The Structure document's frequent misuse of parts of speech (for example, using
verbs like "include," "specialize," and "import" as both nouns and adjectives,
"specialize" as a noun, and adjective like "fixed" as a noun) make it very
difficult to read. I can only imagine what it's like for someone not speaking
English as a first language. To say "this is a technical usage" is no excuse
unless there is a good precedent (Knuth, dragon book, etc.) for a given
term. Otherwise, that's like saying "we're computer people, it's OK for us,
deal with it." See more about this on "include" below.

<response id="5">Editorial: request not to misuse parts of speech.</response>

When a non-noun (for example, "specialize") is used as a noun because it's a
token (that is, the lhs of some production in the document), references to it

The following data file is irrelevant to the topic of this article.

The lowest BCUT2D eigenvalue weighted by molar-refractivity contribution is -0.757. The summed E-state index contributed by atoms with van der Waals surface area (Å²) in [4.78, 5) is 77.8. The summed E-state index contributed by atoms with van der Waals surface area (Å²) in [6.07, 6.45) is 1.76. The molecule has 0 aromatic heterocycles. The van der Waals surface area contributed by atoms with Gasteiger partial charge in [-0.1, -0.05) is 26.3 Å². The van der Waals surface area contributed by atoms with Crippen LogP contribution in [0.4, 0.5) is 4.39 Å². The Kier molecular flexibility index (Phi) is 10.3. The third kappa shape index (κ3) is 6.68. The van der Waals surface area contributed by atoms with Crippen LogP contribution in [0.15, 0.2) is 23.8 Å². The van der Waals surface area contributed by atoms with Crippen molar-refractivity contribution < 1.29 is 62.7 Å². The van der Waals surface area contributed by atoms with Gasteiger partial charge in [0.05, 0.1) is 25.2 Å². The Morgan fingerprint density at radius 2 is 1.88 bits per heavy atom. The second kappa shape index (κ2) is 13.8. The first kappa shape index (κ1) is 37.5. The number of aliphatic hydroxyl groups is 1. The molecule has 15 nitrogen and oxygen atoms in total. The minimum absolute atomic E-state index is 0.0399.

would be easier to read if described as "a specialize token" (or constraint, or
whatever). This is done nicely in the comment before Appendix A's element type
declaration for archetype: "It may include a refines element that specifies..."
Other places in the Structures document would have put this "It may include a
refines that specifies..."  Obviously the former is clearer. 

<response id="6">Editorial: request to handle use of certain terms as tokens to be explicit
as in 'refines element' or 'import token'. Believe that this is now largely the
case in the current draft, although there remain some instances,
e.g. definition at top of</response> 

Vacuous: this is a pejorative term, and therefore more colorful than any
alternatives that I'm sure were considered, but do you need this much color?
"Vacant" would be more appropriate.  

<response id="7">Editorial: largely moot -- only one instance of 'vacuous' exists.</response>

Refine: The standard English use of the term gets twisted too far. To "refine"
something is to change it, not to created a changed copy. I assume that
"inherit" was considered and rejected, although I don't understand why,
especially considering the associated vocabulary brought along with it, like
"ancestor" and "daughter."  

<response id="8">Use 'inherit' instead of 'refine'.</response>

Daughter: I assume that this is used instead of "children" because of the